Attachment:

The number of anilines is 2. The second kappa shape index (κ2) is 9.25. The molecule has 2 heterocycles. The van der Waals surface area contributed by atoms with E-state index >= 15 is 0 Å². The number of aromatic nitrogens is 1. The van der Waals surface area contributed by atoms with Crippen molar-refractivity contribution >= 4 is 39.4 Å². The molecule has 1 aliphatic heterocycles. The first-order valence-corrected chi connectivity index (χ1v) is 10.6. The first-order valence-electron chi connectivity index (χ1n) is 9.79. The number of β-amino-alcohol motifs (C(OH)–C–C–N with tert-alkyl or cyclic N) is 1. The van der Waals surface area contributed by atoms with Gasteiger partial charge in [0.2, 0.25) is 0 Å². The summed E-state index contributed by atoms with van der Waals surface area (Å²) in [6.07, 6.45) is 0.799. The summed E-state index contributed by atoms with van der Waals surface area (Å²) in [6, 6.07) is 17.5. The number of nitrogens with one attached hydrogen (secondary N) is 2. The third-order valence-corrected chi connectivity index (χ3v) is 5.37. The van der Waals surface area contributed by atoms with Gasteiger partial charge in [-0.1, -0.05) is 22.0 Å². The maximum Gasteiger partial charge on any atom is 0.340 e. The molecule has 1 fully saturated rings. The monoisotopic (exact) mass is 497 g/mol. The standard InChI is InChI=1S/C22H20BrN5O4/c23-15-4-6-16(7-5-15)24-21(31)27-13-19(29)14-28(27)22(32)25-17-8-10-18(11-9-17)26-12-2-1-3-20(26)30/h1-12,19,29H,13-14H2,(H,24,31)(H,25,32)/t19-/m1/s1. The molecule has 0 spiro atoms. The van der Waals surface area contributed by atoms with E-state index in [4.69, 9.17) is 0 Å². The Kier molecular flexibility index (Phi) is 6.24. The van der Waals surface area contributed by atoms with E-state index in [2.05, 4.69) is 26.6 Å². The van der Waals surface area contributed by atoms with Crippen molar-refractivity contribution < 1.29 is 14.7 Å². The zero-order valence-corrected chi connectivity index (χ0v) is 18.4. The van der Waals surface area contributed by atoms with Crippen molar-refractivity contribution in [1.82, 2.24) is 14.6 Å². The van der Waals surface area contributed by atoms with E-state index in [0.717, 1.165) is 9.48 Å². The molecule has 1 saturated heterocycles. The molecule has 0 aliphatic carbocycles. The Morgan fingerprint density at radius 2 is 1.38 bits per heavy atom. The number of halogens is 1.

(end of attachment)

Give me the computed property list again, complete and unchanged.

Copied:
The number of anilines is 2. The second kappa shape index (κ2) is 9.25. The molecule has 2 heterocycles. The van der Waals surface area contributed by atoms with E-state index >= 15 is 0 Å². The number of aromatic nitrogens is 1. The van der Waals surface area contributed by atoms with Crippen molar-refractivity contribution >= 4 is 39.4 Å². The molecule has 1 aliphatic heterocycles. The first-order valence-corrected chi connectivity index (χ1v) is 10.6. The first-order valence-electron chi connectivity index (χ1n) is 9.79. The number of β-amino-alcohol motifs (C(OH)–C–C–N with tert-alkyl or cyclic N) is 1. The van der Waals surface area contributed by atoms with Gasteiger partial charge in [0.2, 0.25) is 0 Å². The summed E-state index contributed by atoms with van der Waals surface area (Å²) in [6.07, 6.45) is 0.799. The summed E-state index contributed by atoms with van der Waals surface area (Å²) in [6, 6.07) is 17.5. The number of nitrogens with one attached hydrogen (secondary N) is 2. The third-order valence-corrected chi connectivity index (χ3v) is 5.37. The van der Waals surface area contributed by atoms with Gasteiger partial charge in [-0.1, -0.05) is 22.0 Å². The maximum Gasteiger partial charge on any atom is 0.340 e. The molecule has 1 fully saturated rings. The monoisotopic (exact) mass is 497 g/mol. The standard InChI is InChI=1S/C22H20BrN5O4/c23-15-4-6-16(7-5-15)24-21(31)27-13-19(29)14-28(27)22(32)25-17-8-10-18(11-9-17)26-12-2-1-3-20(26)30/h1-12,19,29H,13-14H2,(H,24,31)(H,25,32)/t19-/m1/s1. The molecule has 0 spiro atoms. The van der Waals surface area contributed by atoms with E-state index in [4.69, 9.17) is 0 Å². The Kier molecular flexibility index (Phi) is 6.24. The van der Waals surface area contributed by atoms with E-state index in [2.05, 4.69) is 26.6 Å². The van der Waals surface area contributed by atoms with Crippen molar-refractivity contribution < 1.29 is 14.7 Å². The zero-order valence-corrected chi connectivity index (χ0v) is 18.4. The van der Waals surface area contributed by atoms with Crippen molar-refractivity contribution in [1.82, 2.24) is 14.6 Å². The van der Waals surface area contributed by atoms with E-state index in [0.717, 1.165) is 9.48 Å². The molecule has 1 saturated heterocycles. The molecule has 0 aliphatic carbocycles. The Morgan fingerprint density at radius 2 is 1.38 bits per heavy atom. The number of halogens is 1.